Vanhooser served as deputy director of the Flight Projects Directorate in 2004. She was responsible for project management, design, development, integration, testing and operations of ground and flight systems for the space station, along with overseeing operations of the Chandra X-ray Observatory -- the world’s most powerful X-ray telescope. The directorate also managed the multi-purpose logistics modules, or moving vans used to carry supplies via the space shuttle to the station.

From 2000 to 2004, she served as manager of the Payload Operations and Integration Department, overseeing all space station science research experiment operations, payload training and safety programs for the station crew and ground support personnel, and the development, integration and delivery of multiple payload racks.

From 1987 to 2000, Vanhooser served in the Flight Projects Office in a variety of leadership positions. She was manager of the Space Station Utilization Office from 1997 to 2000, where she was responsible for the space station ExPRESS racks, formally named the Expedite the Processing of Experiments to the Space Station. She oversaw development and integration of the racks and pallets, as well as station payload operations.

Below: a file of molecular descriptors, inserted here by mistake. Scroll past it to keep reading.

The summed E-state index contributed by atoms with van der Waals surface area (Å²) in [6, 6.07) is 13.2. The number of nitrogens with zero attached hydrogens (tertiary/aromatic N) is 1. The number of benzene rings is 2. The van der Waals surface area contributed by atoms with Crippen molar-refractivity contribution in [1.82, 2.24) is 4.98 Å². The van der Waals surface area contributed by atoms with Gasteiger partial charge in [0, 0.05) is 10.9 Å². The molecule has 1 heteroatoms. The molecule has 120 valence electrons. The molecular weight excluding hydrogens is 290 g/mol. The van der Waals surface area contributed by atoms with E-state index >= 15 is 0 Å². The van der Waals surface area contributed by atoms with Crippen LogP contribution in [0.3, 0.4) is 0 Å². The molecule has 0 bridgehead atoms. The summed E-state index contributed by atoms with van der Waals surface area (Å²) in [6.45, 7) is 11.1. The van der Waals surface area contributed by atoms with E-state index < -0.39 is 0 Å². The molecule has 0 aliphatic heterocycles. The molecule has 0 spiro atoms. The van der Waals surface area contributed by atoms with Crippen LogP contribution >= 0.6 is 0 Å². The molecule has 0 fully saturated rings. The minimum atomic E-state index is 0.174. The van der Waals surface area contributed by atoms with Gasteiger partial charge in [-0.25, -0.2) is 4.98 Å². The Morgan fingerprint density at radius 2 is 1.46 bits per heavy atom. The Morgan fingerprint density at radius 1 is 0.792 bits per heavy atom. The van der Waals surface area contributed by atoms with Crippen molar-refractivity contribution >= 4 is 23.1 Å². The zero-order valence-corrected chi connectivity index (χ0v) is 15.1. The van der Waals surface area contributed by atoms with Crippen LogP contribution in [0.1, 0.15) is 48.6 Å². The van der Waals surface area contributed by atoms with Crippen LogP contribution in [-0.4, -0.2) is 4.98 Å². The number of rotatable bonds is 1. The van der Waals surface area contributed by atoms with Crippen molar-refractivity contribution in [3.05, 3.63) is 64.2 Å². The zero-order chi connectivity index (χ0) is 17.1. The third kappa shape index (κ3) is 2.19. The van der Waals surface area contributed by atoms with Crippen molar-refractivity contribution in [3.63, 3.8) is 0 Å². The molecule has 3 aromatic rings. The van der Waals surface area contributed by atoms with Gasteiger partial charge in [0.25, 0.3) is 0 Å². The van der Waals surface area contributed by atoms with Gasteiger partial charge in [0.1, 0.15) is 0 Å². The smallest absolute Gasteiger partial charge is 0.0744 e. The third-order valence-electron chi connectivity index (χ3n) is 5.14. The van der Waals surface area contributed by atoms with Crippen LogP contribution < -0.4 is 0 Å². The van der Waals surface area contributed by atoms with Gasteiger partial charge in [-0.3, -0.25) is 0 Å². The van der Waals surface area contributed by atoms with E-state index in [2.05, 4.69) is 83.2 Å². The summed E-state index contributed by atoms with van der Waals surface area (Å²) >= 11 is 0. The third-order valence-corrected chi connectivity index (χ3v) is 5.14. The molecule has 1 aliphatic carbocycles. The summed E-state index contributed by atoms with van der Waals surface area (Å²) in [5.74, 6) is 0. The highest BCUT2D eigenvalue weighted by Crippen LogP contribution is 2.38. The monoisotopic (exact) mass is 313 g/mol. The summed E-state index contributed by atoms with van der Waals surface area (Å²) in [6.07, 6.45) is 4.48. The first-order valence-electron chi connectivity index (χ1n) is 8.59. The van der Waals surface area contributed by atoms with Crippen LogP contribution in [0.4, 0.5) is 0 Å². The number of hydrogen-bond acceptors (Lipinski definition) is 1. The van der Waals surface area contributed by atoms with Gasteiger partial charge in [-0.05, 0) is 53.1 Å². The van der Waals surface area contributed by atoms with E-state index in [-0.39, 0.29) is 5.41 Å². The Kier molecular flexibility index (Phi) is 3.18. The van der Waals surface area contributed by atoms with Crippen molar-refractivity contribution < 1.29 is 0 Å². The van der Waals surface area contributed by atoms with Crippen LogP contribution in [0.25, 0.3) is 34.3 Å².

From 1994 to 1997, she was mission manager of Microgravity Science Laboratory-1, a mission in which a series of 29 experiments were performed in a pressurized Spacelab module onboard the shuttle. She was assistant mission manager from 1987 to 1994 of the first ATLAS mission, and later managed the ATLAS-2 mission -- the shuttle-borne, remote-sensing laboratory that studied Earth's atmosphere, as well as the sun's influence on Earth and its climate system. She began her NASA career at Marshall in 1980 as an engineer in the Ground Systems Analysis Branch, where she was responsible for defining, developing and documenting requirements for integration and testing of payloads for the Spacelab carrier, used to conduct science experiments in the shuttle’s payload bay.

Vanhooser is a native of Johnson City, Tenn. She earned a bachelor’s degree in industrial engineering from Tennessee Technological University in Cookeville in 1980, and a master’s degree in administrative science with an emphasis on project management from the University of Alabama in Huntsville in 1986.

She has received numerous NASA awards, including a NASA Outstanding Leadership Medal in 2011 for her leadership during the transition of the Ares launch vehicle development effort to align with changing agency goals; a Presidential Rank Award for Meritorious Executives -- the highest honor for career federal employees -- in 2006; and a NASA Exceptional Achievement Medal in 1994 for her management of ATLAS-2. In 1992, she was presented a Silver Snoopy award by the Astronaut Corps for her contributions to the success of human spaceflight missions -- specifically for her support of ATLAS-1. In 2007, she was presented the Engineer of Distinction Award -- the highest award offered to alumni from the College of Engineering at Tennessee Technological University.

Vanhooser and her husband Mike reside in Madison, Ala.